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                                            Queen's Magazine


As the 1941 holiday season approached, popular ‘stocking stuffers’ may have been the early issues of Ellery Queen’s Mystery Magazine, launched on September 25 of that year.

Since 1929, ‘Ellery Queen,’ the fictional detective and the alter ego of the authors Frederic Dannay and Manfred Lee (aka Daniel Nathan and Emanuel Benjamin Lepofsky), had been solving crimes in novels and short stories with his father the Inspector. By the late 1930s, the authors had become determined to create an additional market for short crime fiction. The pulps were on the way out via competition from radio and later television, as well as a certain elevation of reader’s tastes. To be sure there were other outlets for short stories of various types, but Messrs. Dannay and Lee were determined to hold to a high standard of quality. At the same time they often championed new and unknown writers and writers without agents, an unusual practice then and now.  This led to a very eclectic magazine in that there might be a classic from a giant of the genre side-by-side with an infuriatingly non-classical mystery by a neophyte (but good) author. So every conceivable type of crime fiction story could be found in the magazine and it is still going strong today!

Each and every noteworthy mystery writer was represented in the magazine at some point;  none more regularly than Edward D. Hoch, who had at least one story in every single issue from May 1973 to May 2007--think that run will ever be matched?  Several authors, including Hoch, created original series characters for the magazine.


Let’s take a look at the roster of EQMM, as it’s known, from then and now:

March 1964:

A complete Erle Stanley Gardner novella, although not a Perry Mason, is batting cleanup here with a tale called ‘A Man Is Missing.’  And Gardner is not the only mystery heavyweight in this issue.  There’s a story from Stanley Ellin called ‘The Great Persuader,’ and Julian Symons is represented with ‘The Humdrum Murder,’ which is anything but.  How about Cornell Woolrich with ‘Working Is For Fools’?  Anyone knows that!

Meanwhile Anthony Boucher has a column listing his favorites of 1963.  He notes that it was the year of the spy novel, when Ian Fleming got his famous boost from JFK (Boucher: ‘with one of his weakest novels’) and the year when new novels were released by J.J. Marric (Gideon’s Ride), Charlotte Armstrong (A Little Less Than Kind), Eric Ambler (The Light Of Day), Nicholas Freeling (Lost In Amsterdam), Agatha Christie (The Mirror Crack’d), and Ellery Queen himself (The Player On the Other Side).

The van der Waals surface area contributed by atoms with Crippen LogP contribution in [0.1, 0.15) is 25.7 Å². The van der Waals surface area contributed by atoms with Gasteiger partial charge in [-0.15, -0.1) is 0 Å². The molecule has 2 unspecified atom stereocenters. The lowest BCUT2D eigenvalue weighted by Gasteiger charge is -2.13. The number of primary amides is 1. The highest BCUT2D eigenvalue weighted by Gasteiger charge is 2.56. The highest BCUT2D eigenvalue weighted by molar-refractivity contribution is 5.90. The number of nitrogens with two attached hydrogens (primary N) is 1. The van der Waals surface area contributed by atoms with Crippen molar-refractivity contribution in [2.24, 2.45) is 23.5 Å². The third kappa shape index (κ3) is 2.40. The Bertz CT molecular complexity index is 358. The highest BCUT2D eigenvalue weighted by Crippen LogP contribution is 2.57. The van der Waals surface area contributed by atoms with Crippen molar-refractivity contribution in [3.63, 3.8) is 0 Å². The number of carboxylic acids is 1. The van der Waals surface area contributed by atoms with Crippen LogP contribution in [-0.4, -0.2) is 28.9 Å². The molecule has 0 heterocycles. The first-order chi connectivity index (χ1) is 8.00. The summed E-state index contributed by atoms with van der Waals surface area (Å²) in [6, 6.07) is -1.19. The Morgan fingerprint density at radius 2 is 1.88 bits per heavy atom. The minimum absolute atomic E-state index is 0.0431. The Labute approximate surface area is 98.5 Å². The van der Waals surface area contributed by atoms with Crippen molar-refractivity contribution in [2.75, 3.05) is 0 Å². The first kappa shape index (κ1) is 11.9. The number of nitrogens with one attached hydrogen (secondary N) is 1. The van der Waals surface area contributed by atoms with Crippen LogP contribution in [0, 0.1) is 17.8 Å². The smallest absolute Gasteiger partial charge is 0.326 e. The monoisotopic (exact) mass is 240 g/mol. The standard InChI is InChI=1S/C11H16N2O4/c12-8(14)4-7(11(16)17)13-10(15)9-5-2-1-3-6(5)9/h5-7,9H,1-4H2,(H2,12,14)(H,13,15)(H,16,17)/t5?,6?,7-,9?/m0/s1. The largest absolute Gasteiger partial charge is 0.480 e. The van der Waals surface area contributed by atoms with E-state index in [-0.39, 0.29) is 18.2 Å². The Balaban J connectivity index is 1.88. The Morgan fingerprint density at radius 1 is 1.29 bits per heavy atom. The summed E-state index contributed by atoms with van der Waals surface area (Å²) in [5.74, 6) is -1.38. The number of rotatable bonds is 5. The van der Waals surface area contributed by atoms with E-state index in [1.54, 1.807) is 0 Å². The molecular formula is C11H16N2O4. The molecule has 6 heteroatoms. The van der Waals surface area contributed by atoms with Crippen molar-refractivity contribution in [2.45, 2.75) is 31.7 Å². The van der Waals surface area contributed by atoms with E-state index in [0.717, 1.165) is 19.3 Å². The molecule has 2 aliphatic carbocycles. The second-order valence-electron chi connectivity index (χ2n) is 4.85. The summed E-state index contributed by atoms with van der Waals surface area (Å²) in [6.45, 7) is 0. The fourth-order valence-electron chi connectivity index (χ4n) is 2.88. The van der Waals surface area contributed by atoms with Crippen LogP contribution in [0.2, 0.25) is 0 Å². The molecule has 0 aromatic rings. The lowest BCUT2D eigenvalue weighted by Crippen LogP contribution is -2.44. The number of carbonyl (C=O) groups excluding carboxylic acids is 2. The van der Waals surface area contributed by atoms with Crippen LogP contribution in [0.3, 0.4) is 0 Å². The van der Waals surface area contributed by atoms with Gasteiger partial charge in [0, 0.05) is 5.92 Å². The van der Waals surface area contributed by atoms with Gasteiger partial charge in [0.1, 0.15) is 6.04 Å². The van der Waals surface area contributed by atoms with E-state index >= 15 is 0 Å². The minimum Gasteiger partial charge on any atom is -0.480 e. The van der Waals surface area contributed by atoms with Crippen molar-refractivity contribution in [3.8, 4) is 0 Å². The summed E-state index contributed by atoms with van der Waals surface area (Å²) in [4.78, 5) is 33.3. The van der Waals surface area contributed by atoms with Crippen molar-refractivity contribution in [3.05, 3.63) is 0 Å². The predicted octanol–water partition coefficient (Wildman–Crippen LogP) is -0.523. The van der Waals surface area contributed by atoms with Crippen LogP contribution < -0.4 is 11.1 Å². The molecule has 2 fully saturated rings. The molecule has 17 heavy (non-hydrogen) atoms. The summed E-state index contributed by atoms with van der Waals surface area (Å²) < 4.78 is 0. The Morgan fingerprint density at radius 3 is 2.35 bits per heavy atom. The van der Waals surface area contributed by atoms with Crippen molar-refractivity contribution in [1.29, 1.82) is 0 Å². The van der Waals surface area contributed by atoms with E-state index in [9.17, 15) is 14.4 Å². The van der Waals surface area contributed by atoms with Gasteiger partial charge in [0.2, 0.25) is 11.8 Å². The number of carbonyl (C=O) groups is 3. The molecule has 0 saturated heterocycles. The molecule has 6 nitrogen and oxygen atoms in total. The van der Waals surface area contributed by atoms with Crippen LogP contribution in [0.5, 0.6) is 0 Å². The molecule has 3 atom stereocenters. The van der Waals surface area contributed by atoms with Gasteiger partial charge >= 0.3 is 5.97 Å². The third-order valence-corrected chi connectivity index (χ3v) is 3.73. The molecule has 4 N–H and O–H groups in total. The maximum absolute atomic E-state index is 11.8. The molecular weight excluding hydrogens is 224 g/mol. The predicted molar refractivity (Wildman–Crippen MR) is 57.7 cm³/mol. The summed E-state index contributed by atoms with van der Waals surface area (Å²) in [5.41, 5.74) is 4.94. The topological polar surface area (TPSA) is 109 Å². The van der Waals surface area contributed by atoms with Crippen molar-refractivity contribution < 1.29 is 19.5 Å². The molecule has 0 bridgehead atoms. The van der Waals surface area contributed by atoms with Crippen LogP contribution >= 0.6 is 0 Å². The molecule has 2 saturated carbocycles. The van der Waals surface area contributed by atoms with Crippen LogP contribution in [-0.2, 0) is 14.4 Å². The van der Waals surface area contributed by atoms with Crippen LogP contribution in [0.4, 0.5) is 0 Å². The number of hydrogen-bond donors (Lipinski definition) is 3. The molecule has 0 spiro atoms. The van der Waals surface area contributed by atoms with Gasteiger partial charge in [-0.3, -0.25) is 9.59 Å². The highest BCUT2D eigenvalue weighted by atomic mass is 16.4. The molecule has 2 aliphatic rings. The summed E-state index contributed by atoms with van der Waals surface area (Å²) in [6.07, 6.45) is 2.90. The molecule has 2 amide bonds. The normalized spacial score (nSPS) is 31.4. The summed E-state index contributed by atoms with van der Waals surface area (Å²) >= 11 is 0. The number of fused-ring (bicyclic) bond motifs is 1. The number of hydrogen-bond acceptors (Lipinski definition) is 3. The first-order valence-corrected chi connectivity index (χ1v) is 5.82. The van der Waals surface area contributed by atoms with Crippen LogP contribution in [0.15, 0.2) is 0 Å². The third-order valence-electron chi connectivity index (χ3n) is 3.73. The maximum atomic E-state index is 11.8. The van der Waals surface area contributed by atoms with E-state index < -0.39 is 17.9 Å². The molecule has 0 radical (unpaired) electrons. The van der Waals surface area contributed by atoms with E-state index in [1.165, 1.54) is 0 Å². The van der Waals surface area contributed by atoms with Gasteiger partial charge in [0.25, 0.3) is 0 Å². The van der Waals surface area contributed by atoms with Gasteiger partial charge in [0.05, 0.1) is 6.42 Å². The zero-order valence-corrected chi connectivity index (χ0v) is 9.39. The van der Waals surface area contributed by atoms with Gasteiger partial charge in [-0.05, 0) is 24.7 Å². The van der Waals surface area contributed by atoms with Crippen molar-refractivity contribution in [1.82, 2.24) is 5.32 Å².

Speaking of Agatha, she’s in this issue too!  Hercule Poirot is holidaying in the Mediterranean in ‘The Quickness of the Hand,’ and quite a treat it is.  Although it isn’t a new story, it’s from 1936 and was originally titled ‘Problem At Sea.’ Quite a collection of heavyweights here, eh?  Now let’s look at a more recent issue:


September 1979:

A Nero Wolfe novella from Rex Stout, ‘Invitation To Murder,’ from 1953 along with new stories from Edward D. Hoch, who maintained his long streak of representation in the magazine with ‘The Spy Who Was Alone,’ Hugh Pentecost, ‘The Man Who Stirred Champagne,’ Robert L. Fish, ‘The Adventure of the Common Code,’ and Bill Pronzini with ‘Black Wind.’  There’s even a column about that year’s Edgar Award nominees from our very own Otto Penzler!  

So even after thirty-seven years of publication, the magazine was still featuring the cream of the crop, but what of today?  The March-April 2017 entry features some familiar faces. For a start, Bill Pronzini is still with us with ‘The Stereotype,’ and Andrew Klavan is represented with ‘All Our Yesterdays.’  (Say, isn’t that a Star Trek episode?  It is!  Kirk and Spock and McCoy end up in the past of the planet Sarpeidon, the latter two in a frozen wasteland where they meet Mariette Hartley.)  

There are also several up and coming mystery stars herein; PI Julius Katz returns in Dave Zeltserman’s ‘Cramer In Trouble,’ while Sister Fidelma takes us back to her school days in Peter Tremayne’s ‘The Copyist.’

The magazine's website:


The vintage issues mentioned above, among others, are available here at Mysterious. We also have several vintage EQ anthologies and novels, and may revisit the duo’s storied career in a future post.   

Mysterious has reprinted a few of the early adventures:




Written by Ian Kern — April 13, 2017

Specializing in Mystery Fiction and all its subgenres, including Detective, Crime, Hardboiled, Thrillers, Espionage, and Suspense.

Located at 58 Warren St in New York City, we are open Monday-Saturday from 11am-7pm. 212.587.1011

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